Warming ocean waters are leading to increased acidification and declining sea ice. Populations of fish are decreasing, impacting food chains of marine mammals that Alaska Natives rely on. These impacts will only be sped up by drilling in the Arctic. Industrial activities would also introduce the threat of oil spills, further our reliance on fossil fuels, and disturb the breeding and feeding behaviors of countless animals that are already threatened by climate change.

The Porcupine caribou herd is one of many animal populations that depend on the Arctic National Wildlife Refuge’s coastal plain, migrating there each year to birth and rear their young. Drilling on the coastal plain would disrupt caribou migration and calving — a devastating possibility for the Gwich’in people for whom the Porcupine caribou are a critical resource. Without the caribou, the Gwich’in do not only lose a source of food, but part of their cultural identity.

Porcupine caribou, a vital source of food for the Gwich’in people, gather and give birth each summer on the coastal plain of the Arctic National Wildlife Refuge. (Alaska Wilderness League / Mladen Mates)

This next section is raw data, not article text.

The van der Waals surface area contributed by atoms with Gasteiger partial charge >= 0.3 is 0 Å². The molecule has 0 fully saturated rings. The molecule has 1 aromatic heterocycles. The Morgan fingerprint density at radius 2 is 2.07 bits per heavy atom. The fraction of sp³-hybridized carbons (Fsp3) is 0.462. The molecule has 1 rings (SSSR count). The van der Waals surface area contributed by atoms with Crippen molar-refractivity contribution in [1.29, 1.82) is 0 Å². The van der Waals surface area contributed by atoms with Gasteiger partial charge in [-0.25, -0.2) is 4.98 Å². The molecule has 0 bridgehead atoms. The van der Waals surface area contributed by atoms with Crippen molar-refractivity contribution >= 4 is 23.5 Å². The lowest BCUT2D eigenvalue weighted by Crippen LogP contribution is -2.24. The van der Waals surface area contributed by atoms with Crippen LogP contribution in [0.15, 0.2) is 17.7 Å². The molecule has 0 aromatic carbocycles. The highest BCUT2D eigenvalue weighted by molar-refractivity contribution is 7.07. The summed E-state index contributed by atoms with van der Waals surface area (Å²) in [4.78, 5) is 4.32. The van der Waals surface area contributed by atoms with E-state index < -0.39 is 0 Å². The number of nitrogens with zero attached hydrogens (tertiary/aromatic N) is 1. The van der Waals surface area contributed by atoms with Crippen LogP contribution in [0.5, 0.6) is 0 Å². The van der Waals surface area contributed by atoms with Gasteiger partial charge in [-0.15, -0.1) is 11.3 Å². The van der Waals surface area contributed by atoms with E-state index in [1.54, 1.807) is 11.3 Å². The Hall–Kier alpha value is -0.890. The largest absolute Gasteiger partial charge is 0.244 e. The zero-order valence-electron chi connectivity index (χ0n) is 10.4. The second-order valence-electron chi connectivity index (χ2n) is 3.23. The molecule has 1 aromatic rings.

As hopeless as this all seems, Indigenous peoples are already beginning to adapt to their new reality of climate change. Preparation for flooding and tracking of seasonal disasters have been some ways in which the Inupiat and others have taken matters into their own hands. However, preparedness can only do so much to evade the impacts of flooding and erosion on infrastructure, which is already lacking in many areas in Alaska. The impacts of climate change have been enough for a recent push to bring in more environmentally friendly alternatives to fossil fuels. In 2018, there was a more than 20% increase in renewable energy relatable jobs in Alaska according to Forbes. Encouraging Alaska to move even further towards clean energy is a crucial step in combating the many climate-based disasters in the state.

Protecting Alaska’s wildlands and fighting climate change isn’t just about saving polar bears or baby seals from disappearing sea ice — it’s about real people facing real danger. Climate change is threatening the ways Indigenous peoples in the Arctic have hunted and gathered food for thousands of years, and opening new Arctic frontiers to drilling will only add fuel to the fire. Unless we fight climate change now and support those who are already being impacted, the world will lose not only its natural splendor but its cultural richness as well.  

Madison Shea was born and raised in Minneapolis, Minnesota, and attends the University of Minnesota. She is currently majoring in Fisheries, Wildlife and Conservation Biology with an emphasis on conservation and a Marine Biology minor. Having visited Alaska as a child, she found herself naturally drawn to and wanting to be involved in the fight for preserving the Arctic National Wildlife Refuge. Madison is currently interning with Alaska Wilderness League.